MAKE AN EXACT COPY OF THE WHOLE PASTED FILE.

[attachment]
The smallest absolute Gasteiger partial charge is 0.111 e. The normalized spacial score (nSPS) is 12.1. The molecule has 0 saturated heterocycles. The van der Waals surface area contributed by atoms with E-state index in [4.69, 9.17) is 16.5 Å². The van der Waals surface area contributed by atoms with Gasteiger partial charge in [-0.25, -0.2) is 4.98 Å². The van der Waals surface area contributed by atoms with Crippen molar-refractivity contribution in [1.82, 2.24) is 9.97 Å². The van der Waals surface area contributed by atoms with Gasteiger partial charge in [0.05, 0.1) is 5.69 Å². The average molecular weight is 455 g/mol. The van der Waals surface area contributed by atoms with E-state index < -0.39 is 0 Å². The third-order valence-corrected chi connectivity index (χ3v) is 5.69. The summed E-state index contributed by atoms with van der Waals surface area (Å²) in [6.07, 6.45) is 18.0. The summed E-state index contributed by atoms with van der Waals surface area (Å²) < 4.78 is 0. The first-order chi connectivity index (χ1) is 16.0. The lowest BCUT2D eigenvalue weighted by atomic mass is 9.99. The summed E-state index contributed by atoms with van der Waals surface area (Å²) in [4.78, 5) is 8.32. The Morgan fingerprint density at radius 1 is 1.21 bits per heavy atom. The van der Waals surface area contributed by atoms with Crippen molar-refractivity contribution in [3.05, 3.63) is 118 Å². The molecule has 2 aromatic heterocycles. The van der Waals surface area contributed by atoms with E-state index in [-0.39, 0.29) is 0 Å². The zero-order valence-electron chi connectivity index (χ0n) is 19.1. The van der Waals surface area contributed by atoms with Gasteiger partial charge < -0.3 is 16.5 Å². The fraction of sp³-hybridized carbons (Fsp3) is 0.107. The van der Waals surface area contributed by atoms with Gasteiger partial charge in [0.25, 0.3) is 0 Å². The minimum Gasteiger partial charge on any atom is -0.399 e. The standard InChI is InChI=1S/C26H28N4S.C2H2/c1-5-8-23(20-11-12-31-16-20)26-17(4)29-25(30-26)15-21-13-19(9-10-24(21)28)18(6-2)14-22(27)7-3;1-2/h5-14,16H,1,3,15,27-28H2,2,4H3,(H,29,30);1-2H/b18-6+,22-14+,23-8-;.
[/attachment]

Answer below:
The smallest absolute Gasteiger partial charge is 0.111 e. The normalized spacial score (nSPS) is 12.1. The molecule has 0 saturated heterocycles. The van der Waals surface area contributed by atoms with E-state index in [4.69, 9.17) is 16.5 Å². The van der Waals surface area contributed by atoms with Gasteiger partial charge in [-0.25, -0.2) is 4.98 Å². The van der Waals surface area contributed by atoms with Crippen molar-refractivity contribution in [1.82, 2.24) is 9.97 Å². The van der Waals surface area contributed by atoms with Gasteiger partial charge in [0.05, 0.1) is 5.69 Å². The average molecular weight is 455 g/mol. The van der Waals surface area contributed by atoms with E-state index < -0.39 is 0 Å². The third-order valence-corrected chi connectivity index (χ3v) is 5.69. The summed E-state index contributed by atoms with van der Waals surface area (Å²) in [6.07, 6.45) is 18.0. The summed E-state index contributed by atoms with van der Waals surface area (Å²) < 4.78 is 0. The first-order chi connectivity index (χ1) is 16.0. The lowest BCUT2D eigenvalue weighted by atomic mass is 9.99. The summed E-state index contributed by atoms with van der Waals surface area (Å²) in [4.78, 5) is 8.32. The Morgan fingerprint density at radius 1 is 1.21 bits per heavy atom. The van der Waals surface area contributed by atoms with Crippen molar-refractivity contribution in [3.05, 3.63) is 118 Å². The molecule has 2 aromatic heterocycles. The van der Waals surface area contributed by atoms with E-state index in [-0.39, 0.29) is 0 Å². The zero-order valence-electron chi connectivity index (χ0n) is 19.1. The van der Waals surface area contributed by atoms with Gasteiger partial charge < -0.3 is 16.5 Å². The fraction of sp³-hybridized carbons (Fsp3) is 0.107. The van der Waals surface area contributed by atoms with Gasteiger partial charge in [0.25, 0.3) is 0 Å². The minimum Gasteiger partial charge on any atom is -0.399 e. The standard InChI is InChI=1S/C26H28N4S.C2H2/c1-5-8-23(20-11-12-31-16-20)26-17(4)29-25(30-26)15-21-13-19(9-10-24(21)28)18(6-2)14-22(27)7-3;1-2/h5-14,16H,1,3,15,27-28H2,2,4H3,(H,29,30);1-2H/b18-6+,22-14+,23-8-;.